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  1. <?xml version='1.0' encoding='UTF-8'?>
  2. <!DOCTYPE xep SYSTEM 'xep.dtd' [
  3. <!ENTITY % ents SYSTEM 'xep.ent'>
  4. %ents;
  5. ]>
  6. <?xml-stylesheet type='text/xsl' href='xep.xsl'?>
  7. <xep>
  8. <header>
  9. <title>Pre-Authenticated Roster Subscription</title>
  10. <abstract>This document defines a protocol and URI scheme for pre-authenticated roster links that allow a third party to automatically obtain the user's presence subscription. The goal of this is to make onboarding of new XMPP IM contacts as easy as possible.</abstract>
  11. &LEGALNOTICE;
  12. <number>0379</number>
  13. <status>Experimental</status>
  14. <type>Standards Track</type>
  15. <sig>Standards</sig>
  16. <approver>Council</approver>
  17. <dependencies>
  18. <spec>XMPP Core</spec>
  19. <spec>RFC 5122</spec>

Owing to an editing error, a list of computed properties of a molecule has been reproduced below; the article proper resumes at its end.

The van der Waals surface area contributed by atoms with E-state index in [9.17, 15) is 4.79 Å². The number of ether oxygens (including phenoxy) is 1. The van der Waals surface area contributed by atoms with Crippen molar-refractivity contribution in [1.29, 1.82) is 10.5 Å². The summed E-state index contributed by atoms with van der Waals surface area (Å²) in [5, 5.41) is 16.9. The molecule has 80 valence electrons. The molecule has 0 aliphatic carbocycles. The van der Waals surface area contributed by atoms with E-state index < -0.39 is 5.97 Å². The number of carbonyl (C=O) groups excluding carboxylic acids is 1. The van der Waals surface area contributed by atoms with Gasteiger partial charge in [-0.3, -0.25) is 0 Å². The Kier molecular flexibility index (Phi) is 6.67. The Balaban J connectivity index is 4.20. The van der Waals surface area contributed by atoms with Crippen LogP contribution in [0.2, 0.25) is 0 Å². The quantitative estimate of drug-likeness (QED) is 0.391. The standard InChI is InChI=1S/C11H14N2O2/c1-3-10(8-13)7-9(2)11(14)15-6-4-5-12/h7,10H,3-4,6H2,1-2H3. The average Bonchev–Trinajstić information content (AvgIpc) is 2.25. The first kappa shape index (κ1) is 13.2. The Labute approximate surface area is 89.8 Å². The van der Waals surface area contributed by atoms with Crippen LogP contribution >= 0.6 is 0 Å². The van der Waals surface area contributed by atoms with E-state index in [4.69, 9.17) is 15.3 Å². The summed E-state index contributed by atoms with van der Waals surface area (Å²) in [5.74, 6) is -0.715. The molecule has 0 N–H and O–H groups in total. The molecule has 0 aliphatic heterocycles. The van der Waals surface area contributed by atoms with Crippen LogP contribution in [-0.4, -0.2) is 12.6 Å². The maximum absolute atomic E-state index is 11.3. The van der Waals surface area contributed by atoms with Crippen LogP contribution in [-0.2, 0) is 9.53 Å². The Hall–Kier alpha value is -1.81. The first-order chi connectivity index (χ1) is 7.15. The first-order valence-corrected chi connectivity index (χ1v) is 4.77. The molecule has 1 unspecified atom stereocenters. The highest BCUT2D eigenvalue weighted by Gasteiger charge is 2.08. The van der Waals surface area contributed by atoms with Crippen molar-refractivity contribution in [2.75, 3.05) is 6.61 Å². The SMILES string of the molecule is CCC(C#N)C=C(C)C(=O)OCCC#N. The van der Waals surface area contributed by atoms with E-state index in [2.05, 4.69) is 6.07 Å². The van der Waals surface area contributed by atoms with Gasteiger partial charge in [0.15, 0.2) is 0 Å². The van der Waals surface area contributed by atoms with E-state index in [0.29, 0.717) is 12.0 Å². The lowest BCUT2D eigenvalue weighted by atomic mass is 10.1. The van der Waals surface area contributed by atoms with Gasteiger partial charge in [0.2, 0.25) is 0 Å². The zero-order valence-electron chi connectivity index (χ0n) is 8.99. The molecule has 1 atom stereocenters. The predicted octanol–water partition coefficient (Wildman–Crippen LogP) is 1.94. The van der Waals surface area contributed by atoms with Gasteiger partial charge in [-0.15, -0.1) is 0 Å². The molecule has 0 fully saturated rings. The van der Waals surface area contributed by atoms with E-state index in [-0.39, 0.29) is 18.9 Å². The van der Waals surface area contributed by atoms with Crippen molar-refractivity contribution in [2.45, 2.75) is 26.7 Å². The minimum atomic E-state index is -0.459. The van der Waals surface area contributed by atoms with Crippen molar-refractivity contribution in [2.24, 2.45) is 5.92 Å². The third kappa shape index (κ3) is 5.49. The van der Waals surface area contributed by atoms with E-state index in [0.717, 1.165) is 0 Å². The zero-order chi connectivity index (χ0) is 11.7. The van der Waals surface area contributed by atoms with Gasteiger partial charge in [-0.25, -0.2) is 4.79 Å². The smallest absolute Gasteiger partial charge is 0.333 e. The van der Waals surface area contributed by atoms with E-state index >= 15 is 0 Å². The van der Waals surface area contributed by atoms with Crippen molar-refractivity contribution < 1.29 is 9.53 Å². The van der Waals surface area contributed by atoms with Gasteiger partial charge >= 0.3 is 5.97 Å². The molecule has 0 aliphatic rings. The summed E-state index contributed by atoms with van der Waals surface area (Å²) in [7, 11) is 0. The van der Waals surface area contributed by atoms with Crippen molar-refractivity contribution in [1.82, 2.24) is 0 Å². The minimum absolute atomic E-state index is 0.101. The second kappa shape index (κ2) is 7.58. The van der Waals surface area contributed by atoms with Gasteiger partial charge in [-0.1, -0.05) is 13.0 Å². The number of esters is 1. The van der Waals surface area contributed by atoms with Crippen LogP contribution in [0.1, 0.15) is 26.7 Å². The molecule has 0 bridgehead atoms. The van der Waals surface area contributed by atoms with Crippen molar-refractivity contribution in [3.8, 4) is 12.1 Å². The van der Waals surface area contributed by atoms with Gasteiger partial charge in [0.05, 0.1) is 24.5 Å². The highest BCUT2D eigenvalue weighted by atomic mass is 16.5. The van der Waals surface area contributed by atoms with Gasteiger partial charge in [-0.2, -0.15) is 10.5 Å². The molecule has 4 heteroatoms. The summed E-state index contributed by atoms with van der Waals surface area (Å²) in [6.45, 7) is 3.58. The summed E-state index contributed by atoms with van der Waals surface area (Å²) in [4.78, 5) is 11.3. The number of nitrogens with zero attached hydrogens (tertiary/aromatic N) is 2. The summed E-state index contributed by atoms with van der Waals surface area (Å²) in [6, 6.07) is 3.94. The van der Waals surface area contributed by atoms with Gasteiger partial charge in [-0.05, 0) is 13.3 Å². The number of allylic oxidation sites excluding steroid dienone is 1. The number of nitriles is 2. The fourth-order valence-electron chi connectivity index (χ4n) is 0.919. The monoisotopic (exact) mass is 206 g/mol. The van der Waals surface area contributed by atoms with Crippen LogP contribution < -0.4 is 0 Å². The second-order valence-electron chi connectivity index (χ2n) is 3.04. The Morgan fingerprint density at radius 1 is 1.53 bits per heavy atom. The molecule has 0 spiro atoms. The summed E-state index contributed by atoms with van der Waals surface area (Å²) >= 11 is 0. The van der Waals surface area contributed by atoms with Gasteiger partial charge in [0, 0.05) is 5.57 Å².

20. <spec>XEP-0147</spec>
  21. </dependencies>
  22. <supersedes/>
  23. <supersededby/>
  24. <shortname>pars</shortname>
  25. <author>
  26. <firstname>Georg</firstname>
  27. <surname>Lukas</surname>
  28. <email>georg@op-co.de</email>
  29. <jid>georg@yax.im</jid>
  30. </author>
  31. <revision>
  32. <version>0.2.0</version>
  33. <date>2017-03-06</date>
  34. <initials>gl</initials>
  35. <remark><p>Change URI format, editing, add reference to XEP-0401.</p></remark>
  36. </revision>
  37. <revision>
  38. <version>0.1.2</version>
  39. <date>2017-02-16</date>
  40. <initials>gl</initials>
  41. <remark><p>Added "Usability Considerations", removed actual XMPP client, some text editing.</p></remark>
  42. </revision>
  43. <revision>
  44. <version>0.1.1</version>
  45. <date>2017-01-01</date>